This comprehensive phenotypic description of patients with genetically defined BSAS expands the original brief report1
and complements the description of ABDS that was published prior to identification of the underlying HOXA1
BSAS is characterized by variable DRS type 3 bilaterally, deafness with malformation of the inner ear, and abnormal development of cerebral vasculature. When patients are young or uncooperative or when individuals have atypical features such as severely restricted horizontal ocular motility or normal hearing, these HOXA1
syndromes may be difficult to distinguish phenotypically from autosomal recessive horizontal gaze palsy and progressive scoliosis (HGPPS; OMIM 607313). Table E-2
compares BSAS with ABDS and HGPPS,5,6
emphasizing genetic, clinical, and neuroimaging features important to the diagnosis.
The BSAS phenotype is variable among these nine patients. Horizontal ocular motility, globe retraction, and convergence were different between eyes and individuals. One patient had normal hearing with normal inner ear anatomy, while eight were deaf with a severe abnormality of cochlear and semicircular canal development. All studied patients had abnormalities of cerebral vasculature, but each had a unique constellation of abnormalities. Patients had a spectrum of somatic defects, most commonly involving external ears or extremities. Delayed motor development could be explained by the lack of a vestibular system rather than by a generalized brain disturbance in most patients. However, two were unequivocally autistic and a third had a number of autistic features, implying an abnormality extending beyond the brainstem. Some of the variability between patients could be interpreted as a severity gradient, from relatively mild involvement (e.g., Patient 8 with modest ocular motility, normal hearing, only left ICA hypoplasia, and normal cognition) to more severe disease (e.g., Patient 5 with no observed horizontal eye movement, deafness and CCD bilaterally, absent ICA bilaterally, and autism).
These patients with BSAS are distinct among patients with inherited DRS7-12
because they have bilateral DRS with limitations of both adduction and abduction. DRS is now understood as a neurogenic problem in which an abnormal abducens nerve results in a denervated lateral rectus muscle that is aberrantly innervated by the inferior division of the oculomotor nerve that also innervates the ipsilateral medial rectus muscle.13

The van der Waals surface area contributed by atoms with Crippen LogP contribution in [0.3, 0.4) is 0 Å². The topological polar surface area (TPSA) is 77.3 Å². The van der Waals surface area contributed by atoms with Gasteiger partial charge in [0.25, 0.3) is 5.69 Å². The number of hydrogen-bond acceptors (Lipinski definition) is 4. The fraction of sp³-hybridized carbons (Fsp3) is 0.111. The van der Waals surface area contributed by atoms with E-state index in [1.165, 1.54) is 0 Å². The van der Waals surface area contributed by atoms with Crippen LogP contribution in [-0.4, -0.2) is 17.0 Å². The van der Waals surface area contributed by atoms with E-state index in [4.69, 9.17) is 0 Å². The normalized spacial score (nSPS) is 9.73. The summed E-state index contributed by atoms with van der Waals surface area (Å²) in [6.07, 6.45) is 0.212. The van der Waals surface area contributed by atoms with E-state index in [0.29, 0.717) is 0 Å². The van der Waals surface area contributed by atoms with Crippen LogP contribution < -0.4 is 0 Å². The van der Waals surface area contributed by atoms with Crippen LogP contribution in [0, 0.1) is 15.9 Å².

This innervation pattern is believed to precipitate co-contraction of lateral and medial recti, causing the globe retraction and fissure narrowing on adduction and convergence that define DRS.14,15
Abducens nucleus interneurons are spared in unilateral DRS type 1,13,16
where the contralateral eye moves normally, but their status is uncertain in bilateral DRS type 3.
Given that the abducens cranial nerve is absent in the Hoxa1
and probably also in one patient reported here, it seems likely that both BSAS and ABDS patients have partial or complete absence of the abducens nucleus and nerve bilaterally. Differences in residual adduction and the presence of mild abduction in two patients imply variable depletion of abducens motoneurons and interneurons. Similarly, variable dysinnervation of the lateral rectus by branches of the oculomotor nerve may explain differences in globe retraction and fissure narrowing on both voluntary adduction and convergence.
Surprisingly, brain neuroimaging is relatively normal in BSAS. The brainstem has a normal contour, implying that loss of tissue volume is minimal compared to Hoxa1